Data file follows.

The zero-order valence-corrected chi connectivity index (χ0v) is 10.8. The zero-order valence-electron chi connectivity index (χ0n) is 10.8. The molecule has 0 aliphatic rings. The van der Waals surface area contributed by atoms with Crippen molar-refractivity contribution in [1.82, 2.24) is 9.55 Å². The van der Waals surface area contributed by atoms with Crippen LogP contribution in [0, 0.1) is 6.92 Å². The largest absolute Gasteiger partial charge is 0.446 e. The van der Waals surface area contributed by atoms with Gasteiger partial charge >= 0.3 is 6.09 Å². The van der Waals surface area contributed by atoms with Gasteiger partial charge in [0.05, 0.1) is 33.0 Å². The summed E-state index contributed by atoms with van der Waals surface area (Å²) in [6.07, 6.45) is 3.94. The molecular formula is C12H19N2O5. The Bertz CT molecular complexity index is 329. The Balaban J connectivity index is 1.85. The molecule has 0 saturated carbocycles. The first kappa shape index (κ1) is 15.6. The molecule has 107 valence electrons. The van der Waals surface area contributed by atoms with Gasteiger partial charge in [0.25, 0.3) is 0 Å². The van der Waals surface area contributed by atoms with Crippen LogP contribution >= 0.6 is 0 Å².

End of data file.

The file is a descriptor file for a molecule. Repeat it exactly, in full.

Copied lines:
The zero-order valence-corrected chi connectivity index (χ0v) is 10.8. The zero-order valence-electron chi connectivity index (χ0n) is 10.8. The molecule has 0 aliphatic rings. The van der Waals surface area contributed by atoms with Crippen molar-refractivity contribution in [1.82, 2.24) is 9.55 Å². The van der Waals surface area contributed by atoms with Crippen LogP contribution in [0, 0.1) is 6.92 Å². The largest absolute Gasteiger partial charge is 0.446 e. The van der Waals surface area contributed by atoms with Gasteiger partial charge >= 0.3 is 6.09 Å². The van der Waals surface area contributed by atoms with Gasteiger partial charge in [0.05, 0.1) is 33.0 Å². The summed E-state index contributed by atoms with van der Waals surface area (Å²) in [6.07, 6.45) is 3.94. The molecular formula is C12H19N2O5. The Bertz CT molecular complexity index is 329. The Balaban J connectivity index is 1.85. The molecule has 0 saturated carbocycles. The first kappa shape index (κ1) is 15.6. The molecule has 107 valence electrons. The van der Waals surface area contributed by atoms with Gasteiger partial charge in [0.25, 0.3) is 0 Å². The van der Waals surface area contributed by atoms with Crippen LogP contribution >= 0.6 is 0 Å².